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Thyroiditis

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What is Hashimoto's Thyroiditis?

Hashimoto's Thyroiditis is a type of autoimmune thyroid disease in which the immune system attacks and destroys the thyroid gland. The thyroid helps set the rate of metabolism - the rate at which the body uses energy. Hashimoto’s prevents the gland from producing enough thyroid hormones for the body to work correctly. It is the most common form of Hypothyroidism (underactive thyroid).

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What is an autoimmune disease?

An autoimmune disease occurs when the body's immune system becomes misdirected and attacks the organs, cells or tissues that it was designed to protect. About 75% of autoimmune diseases occur in women, most frequently during their childbearing years.

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What are the symptoms of Hashimoto's Thyroiditis?

Some patients with Hashimoto's Thyroiditis may have no symptoms. However, the common symptoms are fatigue, depression, and sensitivity to cold, weight gain, muscle weakness, coarsening of the skin, dry or brittle hair, constipation, muscle cramps, increased menstrual flow, and goiter (enlargement of the thyroid gland).

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Is this disease hereditary?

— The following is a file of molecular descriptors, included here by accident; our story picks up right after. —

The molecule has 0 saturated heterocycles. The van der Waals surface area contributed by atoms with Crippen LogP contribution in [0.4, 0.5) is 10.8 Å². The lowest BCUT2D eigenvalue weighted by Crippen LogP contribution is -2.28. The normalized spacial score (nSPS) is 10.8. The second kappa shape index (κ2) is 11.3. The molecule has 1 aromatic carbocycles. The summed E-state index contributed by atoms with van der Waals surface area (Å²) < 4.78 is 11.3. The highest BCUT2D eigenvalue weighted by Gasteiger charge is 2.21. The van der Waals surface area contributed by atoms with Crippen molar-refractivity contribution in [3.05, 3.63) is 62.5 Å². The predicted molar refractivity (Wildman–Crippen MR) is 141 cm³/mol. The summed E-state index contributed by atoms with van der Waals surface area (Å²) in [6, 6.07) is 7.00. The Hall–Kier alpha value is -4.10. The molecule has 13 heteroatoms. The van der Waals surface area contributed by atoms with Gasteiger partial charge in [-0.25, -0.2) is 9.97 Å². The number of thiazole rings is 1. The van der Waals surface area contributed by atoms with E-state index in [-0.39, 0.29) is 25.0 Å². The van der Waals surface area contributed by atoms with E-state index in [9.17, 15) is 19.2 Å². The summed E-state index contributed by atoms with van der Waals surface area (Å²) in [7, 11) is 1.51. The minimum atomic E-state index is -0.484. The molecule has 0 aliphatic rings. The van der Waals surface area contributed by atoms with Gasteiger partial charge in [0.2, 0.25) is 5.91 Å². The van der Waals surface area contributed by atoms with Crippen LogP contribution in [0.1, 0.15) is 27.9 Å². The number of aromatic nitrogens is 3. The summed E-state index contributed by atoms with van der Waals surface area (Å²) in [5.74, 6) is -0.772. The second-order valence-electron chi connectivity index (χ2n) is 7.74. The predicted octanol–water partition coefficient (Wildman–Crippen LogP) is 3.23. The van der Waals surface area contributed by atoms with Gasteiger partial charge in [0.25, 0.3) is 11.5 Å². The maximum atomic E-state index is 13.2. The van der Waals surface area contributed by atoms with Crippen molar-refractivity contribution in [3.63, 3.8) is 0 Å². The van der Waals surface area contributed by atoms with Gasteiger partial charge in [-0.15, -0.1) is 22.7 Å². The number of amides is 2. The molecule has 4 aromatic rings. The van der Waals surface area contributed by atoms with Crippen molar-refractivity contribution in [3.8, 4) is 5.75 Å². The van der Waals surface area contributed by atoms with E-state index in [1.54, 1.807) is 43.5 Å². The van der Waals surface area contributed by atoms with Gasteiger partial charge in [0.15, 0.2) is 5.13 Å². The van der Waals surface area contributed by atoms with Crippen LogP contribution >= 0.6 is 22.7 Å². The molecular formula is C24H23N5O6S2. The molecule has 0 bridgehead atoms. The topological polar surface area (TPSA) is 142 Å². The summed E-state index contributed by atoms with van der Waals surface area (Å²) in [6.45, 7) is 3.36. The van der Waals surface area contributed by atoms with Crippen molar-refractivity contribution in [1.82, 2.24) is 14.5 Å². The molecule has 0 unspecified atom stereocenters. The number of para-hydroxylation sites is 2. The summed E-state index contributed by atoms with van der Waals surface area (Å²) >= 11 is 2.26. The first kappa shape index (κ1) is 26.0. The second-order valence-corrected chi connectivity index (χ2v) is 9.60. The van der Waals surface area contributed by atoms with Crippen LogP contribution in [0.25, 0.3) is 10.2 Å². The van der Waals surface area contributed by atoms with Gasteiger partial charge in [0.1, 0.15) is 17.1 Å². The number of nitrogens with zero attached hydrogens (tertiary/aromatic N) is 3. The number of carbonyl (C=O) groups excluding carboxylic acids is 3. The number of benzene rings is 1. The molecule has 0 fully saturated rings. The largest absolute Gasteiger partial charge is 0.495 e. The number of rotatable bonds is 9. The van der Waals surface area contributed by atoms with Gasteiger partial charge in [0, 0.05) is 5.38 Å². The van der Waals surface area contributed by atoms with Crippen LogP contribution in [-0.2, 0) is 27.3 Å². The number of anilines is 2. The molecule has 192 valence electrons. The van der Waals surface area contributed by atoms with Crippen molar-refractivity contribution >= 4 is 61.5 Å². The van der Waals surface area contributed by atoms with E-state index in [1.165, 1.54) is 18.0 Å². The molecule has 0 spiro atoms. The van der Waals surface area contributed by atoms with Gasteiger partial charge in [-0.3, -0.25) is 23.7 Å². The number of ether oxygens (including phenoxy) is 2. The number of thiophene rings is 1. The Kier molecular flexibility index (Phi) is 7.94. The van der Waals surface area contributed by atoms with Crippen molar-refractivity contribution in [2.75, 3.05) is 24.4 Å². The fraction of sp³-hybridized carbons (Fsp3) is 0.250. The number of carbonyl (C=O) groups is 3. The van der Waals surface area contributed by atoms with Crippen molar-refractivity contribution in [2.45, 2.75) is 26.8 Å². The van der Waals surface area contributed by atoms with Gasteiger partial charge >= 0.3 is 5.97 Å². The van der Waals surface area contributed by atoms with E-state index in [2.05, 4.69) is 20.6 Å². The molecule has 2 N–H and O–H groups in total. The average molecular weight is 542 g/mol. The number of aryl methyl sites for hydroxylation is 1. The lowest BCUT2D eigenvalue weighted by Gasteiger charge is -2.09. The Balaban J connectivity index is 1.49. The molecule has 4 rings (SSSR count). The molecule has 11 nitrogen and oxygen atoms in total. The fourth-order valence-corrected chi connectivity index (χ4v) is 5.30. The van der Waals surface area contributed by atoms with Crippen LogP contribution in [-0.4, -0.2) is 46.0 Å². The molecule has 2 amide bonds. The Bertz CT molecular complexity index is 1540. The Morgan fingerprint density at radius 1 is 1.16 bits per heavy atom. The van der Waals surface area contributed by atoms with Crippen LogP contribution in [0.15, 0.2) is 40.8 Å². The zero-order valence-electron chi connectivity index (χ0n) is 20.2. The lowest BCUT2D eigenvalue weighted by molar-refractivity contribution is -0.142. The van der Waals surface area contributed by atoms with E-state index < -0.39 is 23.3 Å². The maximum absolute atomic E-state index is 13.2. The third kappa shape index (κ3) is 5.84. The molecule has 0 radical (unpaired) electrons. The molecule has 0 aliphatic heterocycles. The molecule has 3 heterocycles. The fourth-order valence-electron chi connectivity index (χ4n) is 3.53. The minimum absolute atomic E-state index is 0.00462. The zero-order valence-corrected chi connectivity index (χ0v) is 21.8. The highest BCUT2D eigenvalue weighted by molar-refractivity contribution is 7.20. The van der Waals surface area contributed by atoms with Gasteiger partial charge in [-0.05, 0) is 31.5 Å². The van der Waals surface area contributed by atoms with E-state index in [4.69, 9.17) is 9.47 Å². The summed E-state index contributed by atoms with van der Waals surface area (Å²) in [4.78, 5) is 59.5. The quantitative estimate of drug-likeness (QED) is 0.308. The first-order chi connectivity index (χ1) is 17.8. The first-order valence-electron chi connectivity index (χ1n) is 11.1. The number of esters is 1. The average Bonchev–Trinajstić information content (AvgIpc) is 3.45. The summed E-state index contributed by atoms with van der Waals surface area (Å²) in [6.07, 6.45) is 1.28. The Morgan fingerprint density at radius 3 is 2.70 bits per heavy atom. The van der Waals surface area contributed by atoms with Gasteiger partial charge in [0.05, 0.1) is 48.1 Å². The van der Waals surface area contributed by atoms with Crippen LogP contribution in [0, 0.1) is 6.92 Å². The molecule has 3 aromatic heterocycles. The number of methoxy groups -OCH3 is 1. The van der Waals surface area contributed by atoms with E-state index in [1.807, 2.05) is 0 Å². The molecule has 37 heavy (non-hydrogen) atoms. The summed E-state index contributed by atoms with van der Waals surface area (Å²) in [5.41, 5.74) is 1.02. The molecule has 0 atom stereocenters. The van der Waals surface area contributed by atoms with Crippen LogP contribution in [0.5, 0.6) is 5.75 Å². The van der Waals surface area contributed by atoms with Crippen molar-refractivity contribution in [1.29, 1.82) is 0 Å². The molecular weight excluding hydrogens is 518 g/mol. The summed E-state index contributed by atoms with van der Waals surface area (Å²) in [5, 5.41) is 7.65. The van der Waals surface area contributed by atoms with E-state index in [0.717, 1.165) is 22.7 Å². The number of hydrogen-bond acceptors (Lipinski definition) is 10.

There is some evidence that Hashimoto’s Thyroiditis can have a hereditary link. If autoimmune diseases run in your family, you are at a higher risk of developing one yourself.

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How can I know for sure if I have this disease?

Your doctor will perform a simple blood test that will be able to tell if your body has the correct amount of thyroid hormones. This test measures the blood TSH (Thyroid Stimulating Hormone) to determine if the thyroid hormone levels are in the normal range. The range is set by your doctor and should be discussed with you. Work with your doctor to find what level is right for you.

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What is the treatment for this disease?

Hashimoto's Thyroiditis can usually be treated with thyroid hormone replacement. A small pill taken once a day should be able to regulate the thyroid hormone in the body to normal levels. This medication will, in most cases, need to be taken for the rest of the patient's life. When trying to determine the correct hormone dosage, you may have to return to your doctor several times for adjustments in medication. A yearly visit to your health care provider will help keep your levels normal and help maintain normal health. Be aware of the symptoms. If you note any changes or the return of symptoms, return to your doctor to see if you need to have your medication changed.

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What would happen without medication to regulate my thyroid function?

If left untreated, Hashimoto's Thyroiditis can cause further complications, including changes in menstrual cycles, prevention of ovulation, and an increased risk of miscarriage. It is also important to know that too much thyroid replacement hormone can mimic the symptoms of hyperthyroidism. This is a condition that occurs from overproduction of thyroid hormones. These symptoms include insomnia, irritability, weight loss without dieting, heat sensitivity, increased perspiration, thinning of your skin, fine or brittle hair, muscular weakness, eye changes, lighter menstrual flow, rapid heart beat and hand tremors.

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For More Information . . .

National Institute of Diabetes & Digestive Diseases and Kidney Diseases

Thyroid Foundation of America

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Thyroiditis